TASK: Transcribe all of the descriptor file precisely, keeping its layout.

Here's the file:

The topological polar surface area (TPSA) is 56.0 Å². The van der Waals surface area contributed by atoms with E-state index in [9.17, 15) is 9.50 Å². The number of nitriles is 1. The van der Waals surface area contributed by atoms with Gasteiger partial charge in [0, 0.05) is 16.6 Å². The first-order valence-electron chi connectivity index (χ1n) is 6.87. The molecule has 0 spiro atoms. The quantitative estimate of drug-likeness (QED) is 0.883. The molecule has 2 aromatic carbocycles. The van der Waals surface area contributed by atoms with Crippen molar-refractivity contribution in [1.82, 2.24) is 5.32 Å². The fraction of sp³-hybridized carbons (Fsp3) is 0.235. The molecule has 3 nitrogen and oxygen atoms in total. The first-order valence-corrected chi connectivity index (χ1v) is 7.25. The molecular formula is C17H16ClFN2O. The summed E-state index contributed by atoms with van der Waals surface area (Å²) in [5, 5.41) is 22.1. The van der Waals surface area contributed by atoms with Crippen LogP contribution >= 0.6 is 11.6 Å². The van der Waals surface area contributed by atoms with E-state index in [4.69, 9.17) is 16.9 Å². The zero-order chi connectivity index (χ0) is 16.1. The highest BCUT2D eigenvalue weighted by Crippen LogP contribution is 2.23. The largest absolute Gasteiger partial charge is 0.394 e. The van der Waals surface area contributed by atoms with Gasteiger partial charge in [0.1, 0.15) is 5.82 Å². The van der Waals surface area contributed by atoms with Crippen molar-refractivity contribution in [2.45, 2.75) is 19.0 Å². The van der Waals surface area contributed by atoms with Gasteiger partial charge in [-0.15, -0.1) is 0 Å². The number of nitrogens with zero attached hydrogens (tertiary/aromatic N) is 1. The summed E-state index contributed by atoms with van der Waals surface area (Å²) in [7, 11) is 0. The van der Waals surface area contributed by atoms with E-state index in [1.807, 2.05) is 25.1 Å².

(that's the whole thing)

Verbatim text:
The topological polar surface area (TPSA) is 56.0 Å². The van der Waals surface area contributed by atoms with E-state index in [9.17, 15) is 9.50 Å². The number of nitriles is 1. The van der Waals surface area contributed by atoms with Gasteiger partial charge in [0, 0.05) is 16.6 Å². The first-order valence-electron chi connectivity index (χ1n) is 6.87. The molecule has 0 spiro atoms. The quantitative estimate of drug-likeness (QED) is 0.883. The molecule has 2 aromatic carbocycles. The van der Waals surface area contributed by atoms with Crippen molar-refractivity contribution in [1.82, 2.24) is 5.32 Å². The fraction of sp³-hybridized carbons (Fsp3) is 0.235. The molecule has 3 nitrogen and oxygen atoms in total. The first-order valence-corrected chi connectivity index (χ1v) is 7.25. The molecular formula is C17H16ClFN2O. The summed E-state index contributed by atoms with van der Waals surface area (Å²) in [5, 5.41) is 22.1. The van der Waals surface area contributed by atoms with Crippen LogP contribution >= 0.6 is 11.6 Å². The van der Waals surface area contributed by atoms with E-state index in [4.69, 9.17) is 16.9 Å². The zero-order chi connectivity index (χ0) is 16.1. The highest BCUT2D eigenvalue weighted by Crippen LogP contribution is 2.23. The largest absolute Gasteiger partial charge is 0.394 e. The van der Waals surface area contributed by atoms with Gasteiger partial charge in [0.1, 0.15) is 5.82 Å². The van der Waals surface area contributed by atoms with Crippen molar-refractivity contribution in [2.45, 2.75) is 19.0 Å². The van der Waals surface area contributed by atoms with Gasteiger partial charge in [-0.15, -0.1) is 0 Å². The number of nitrogens with zero attached hydrogens (tertiary/aromatic N) is 1. The summed E-state index contributed by atoms with van der Waals surface area (Å²) in [7, 11) is 0. The van der Waals surface area contributed by atoms with E-state index in [1.807, 2.05) is 25.1 Å².